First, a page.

Third Party Programs
Information about third party programs and some fundamental procedures you’ll need to learn to work with them effectively.
Understanding third-party insurance programs
A growing number of medical and nonmedical insurance plans cover eye care services and materials delivered by doctors of optometry. As third-party programs continue to proliferate, the rules, regulations and paperwork requirements will play an increasing role in your daily activities in practice, impacting your patient load, your billing procedures and your fees.
The third-party system is based on the symptom, diagnosis and treatment model used by physicians, putting the emphasis on professional services rather than on materials. Eyeglasses and contact lenses still play an important role, but the primary focus of third-party reimbursement is on medical services covered by insurance.
A review of the basic information needed to comprehend third-party insurance programs
Types of providers—A variety of third-party programs provide benefits for eye care services. There’s private, pre-paid insurance and publicly funded health care services like Medicare and Medicaid. Many patients receive medical eye-care benefits through their employers, plus health maintenance organizations (HMOs) and preferred provider organizations (PPO) — both referred to as "managed care" programs.
Major medical benefits versus vision care benefits—When insurance carriers pay eye/vision care benefits, the funds come from one of two sources: major medical programs and vision care programs. Insurance companies use your diagnosis to determine which source of money will be used and which benefits are allowable.
Participation agreements—When you enroll in a third-party program, you’ll be required to sign an agreement. Make sure you read and understand any contract or participating agreement.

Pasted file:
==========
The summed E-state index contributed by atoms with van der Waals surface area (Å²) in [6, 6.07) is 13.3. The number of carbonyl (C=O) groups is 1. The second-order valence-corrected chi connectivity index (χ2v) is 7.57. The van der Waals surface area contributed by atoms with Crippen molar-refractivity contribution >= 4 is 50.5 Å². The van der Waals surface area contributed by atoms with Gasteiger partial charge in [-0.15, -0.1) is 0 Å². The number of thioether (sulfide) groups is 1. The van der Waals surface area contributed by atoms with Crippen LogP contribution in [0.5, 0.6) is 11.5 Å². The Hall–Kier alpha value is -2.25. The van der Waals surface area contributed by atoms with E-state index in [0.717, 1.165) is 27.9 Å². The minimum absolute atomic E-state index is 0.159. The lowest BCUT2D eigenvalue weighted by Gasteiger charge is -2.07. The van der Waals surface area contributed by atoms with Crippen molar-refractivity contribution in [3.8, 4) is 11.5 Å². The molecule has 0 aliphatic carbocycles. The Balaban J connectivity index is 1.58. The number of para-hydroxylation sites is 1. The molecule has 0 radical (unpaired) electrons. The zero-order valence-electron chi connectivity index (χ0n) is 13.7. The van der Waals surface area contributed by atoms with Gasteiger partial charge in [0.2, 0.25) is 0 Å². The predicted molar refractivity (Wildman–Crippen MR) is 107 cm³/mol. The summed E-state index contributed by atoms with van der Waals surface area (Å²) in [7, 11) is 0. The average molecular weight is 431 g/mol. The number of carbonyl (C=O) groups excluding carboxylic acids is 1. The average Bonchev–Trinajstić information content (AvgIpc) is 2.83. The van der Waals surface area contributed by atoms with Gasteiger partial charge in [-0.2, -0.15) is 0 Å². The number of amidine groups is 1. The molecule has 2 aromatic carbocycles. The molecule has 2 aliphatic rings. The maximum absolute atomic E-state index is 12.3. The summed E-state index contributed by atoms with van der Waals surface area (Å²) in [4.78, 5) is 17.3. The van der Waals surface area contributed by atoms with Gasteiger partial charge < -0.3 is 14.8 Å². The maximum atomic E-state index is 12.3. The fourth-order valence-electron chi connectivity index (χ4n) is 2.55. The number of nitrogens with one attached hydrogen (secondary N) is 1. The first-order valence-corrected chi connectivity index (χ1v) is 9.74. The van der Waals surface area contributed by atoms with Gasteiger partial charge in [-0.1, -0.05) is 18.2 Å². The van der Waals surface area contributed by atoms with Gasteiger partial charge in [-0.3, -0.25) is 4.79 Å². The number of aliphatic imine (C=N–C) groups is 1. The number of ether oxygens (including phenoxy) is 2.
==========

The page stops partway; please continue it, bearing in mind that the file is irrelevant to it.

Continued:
Filing claims—When you examine or treat a patient covered by a third-party program, you will have to file a form requesting payment from the insurer. More and more vision plans and thirdparty programs require filing electronically via computers. Each plan will have its own filing requirements and procedures which must be learned. Here are some basics to help to you get started focusing on codes for the HCPCS (Health Care Financing Administration’s Common Procedure Coding System).:
- E/M codes: These are known as Current Procedural Terminology codes (99000) used to report evaluation/management services provided in the physician’s office or in an outpatient or other ambulatory facility. The E/M codes are determined by the complexity of three components: the history, examination and medical decision making. For definitions of the key components, see Evaluation and Management Service Guidelines in the American Medical Association’s Physicians Current Procedural Terminology.
- Ophthalmological codes: These are 92000 codes used to bill general ophthalmological services, such as comprehensive examinations, in addition to specific procedures such as gonioscopy, sensory motor examination, extended ophthalmoscopy and visual fields.
- Surgical codes: For surgical procedures see Surgery, Eye and Ocular Adnexa, 65000 CPT codes.
- HCPCS Supply Codes: This group of codes are national codes not found in the CPT system and they cover materials (frames, lenses, contact lenses and prosthetic devices).